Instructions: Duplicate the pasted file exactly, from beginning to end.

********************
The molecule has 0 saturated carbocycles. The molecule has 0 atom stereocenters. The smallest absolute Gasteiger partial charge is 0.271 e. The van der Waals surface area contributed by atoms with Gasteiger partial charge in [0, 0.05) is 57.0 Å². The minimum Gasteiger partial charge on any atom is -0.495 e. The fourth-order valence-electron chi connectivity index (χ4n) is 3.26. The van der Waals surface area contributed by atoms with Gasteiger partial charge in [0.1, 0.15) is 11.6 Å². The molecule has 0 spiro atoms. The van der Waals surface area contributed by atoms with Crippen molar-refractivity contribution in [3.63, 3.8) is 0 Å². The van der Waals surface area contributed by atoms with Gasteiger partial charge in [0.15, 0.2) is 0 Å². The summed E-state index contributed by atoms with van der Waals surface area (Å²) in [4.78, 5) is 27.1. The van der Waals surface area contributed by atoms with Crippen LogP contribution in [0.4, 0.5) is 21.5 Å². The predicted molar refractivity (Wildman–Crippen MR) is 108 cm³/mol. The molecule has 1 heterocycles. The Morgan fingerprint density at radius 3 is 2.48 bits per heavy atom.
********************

The molecule has 0 saturated carbocycles. The molecule has 0 atom stereocenters. The smallest absolute Gasteiger partial charge is 0.271 e. The van der Waals surface area contributed by atoms with Gasteiger partial charge in [0, 0.05) is 57.0 Å². The minimum Gasteiger partial charge on any atom is -0.495 e. The fourth-order valence-electron chi connectivity index (χ4n) is 3.26. The van der Waals surface area contributed by atoms with Gasteiger partial charge in [0.1, 0.15) is 11.6 Å². The molecule has 0 spiro atoms. The van der Waals surface area contributed by atoms with Crippen molar-refractivity contribution in [3.63, 3.8) is 0 Å². The van der Waals surface area contributed by atoms with Gasteiger partial charge in [0.15, 0.2) is 0 Å². The summed E-state index contributed by atoms with van der Waals surface area (Å²) in [4.78, 5) is 27.1. The van der Waals surface area contributed by atoms with Crippen LogP contribution in [0.4, 0.5) is 21.5 Å². The predicted molar refractivity (Wildman–Crippen MR) is 108 cm³/mol. The molecule has 1 heterocycles. The Morgan fingerprint density at radius 3 is 2.48 bits per heavy atom.